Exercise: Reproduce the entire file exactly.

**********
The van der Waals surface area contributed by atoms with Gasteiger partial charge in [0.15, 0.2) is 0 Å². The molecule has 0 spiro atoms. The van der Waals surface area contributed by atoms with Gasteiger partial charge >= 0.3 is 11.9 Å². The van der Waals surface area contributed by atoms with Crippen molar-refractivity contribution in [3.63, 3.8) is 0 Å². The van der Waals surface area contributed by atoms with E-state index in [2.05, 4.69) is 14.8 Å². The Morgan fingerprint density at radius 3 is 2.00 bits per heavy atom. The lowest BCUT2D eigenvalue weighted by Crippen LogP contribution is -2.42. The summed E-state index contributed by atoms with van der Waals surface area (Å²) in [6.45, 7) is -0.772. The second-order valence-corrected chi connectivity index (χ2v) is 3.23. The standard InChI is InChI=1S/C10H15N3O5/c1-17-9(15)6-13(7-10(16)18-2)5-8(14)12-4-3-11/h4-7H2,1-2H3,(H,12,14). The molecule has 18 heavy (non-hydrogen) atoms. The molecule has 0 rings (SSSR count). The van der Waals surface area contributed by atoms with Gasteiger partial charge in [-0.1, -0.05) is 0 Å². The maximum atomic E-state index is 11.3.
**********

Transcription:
The van der Waals surface area contributed by atoms with Gasteiger partial charge in [0.15, 0.2) is 0 Å². The molecule has 0 spiro atoms. The van der Waals surface area contributed by atoms with Gasteiger partial charge >= 0.3 is 11.9 Å². The van der Waals surface area contributed by atoms with Crippen molar-refractivity contribution in [3.63, 3.8) is 0 Å². The van der Waals surface area contributed by atoms with E-state index in [2.05, 4.69) is 14.8 Å². The Morgan fingerprint density at radius 3 is 2.00 bits per heavy atom. The lowest BCUT2D eigenvalue weighted by Crippen LogP contribution is -2.42. The summed E-state index contributed by atoms with van der Waals surface area (Å²) in [6.45, 7) is -0.772. The second-order valence-corrected chi connectivity index (χ2v) is 3.23. The standard InChI is InChI=1S/C10H15N3O5/c1-17-9(15)6-13(7-10(16)18-2)5-8(14)12-4-3-11/h4-7H2,1-2H3,(H,12,14). The molecule has 18 heavy (non-hydrogen) atoms. The molecule has 0 rings (SSSR count). The van der Waals surface area contributed by atoms with Gasteiger partial charge in [-0.1, -0.05) is 0 Å². The maximum atomic E-state index is 11.3.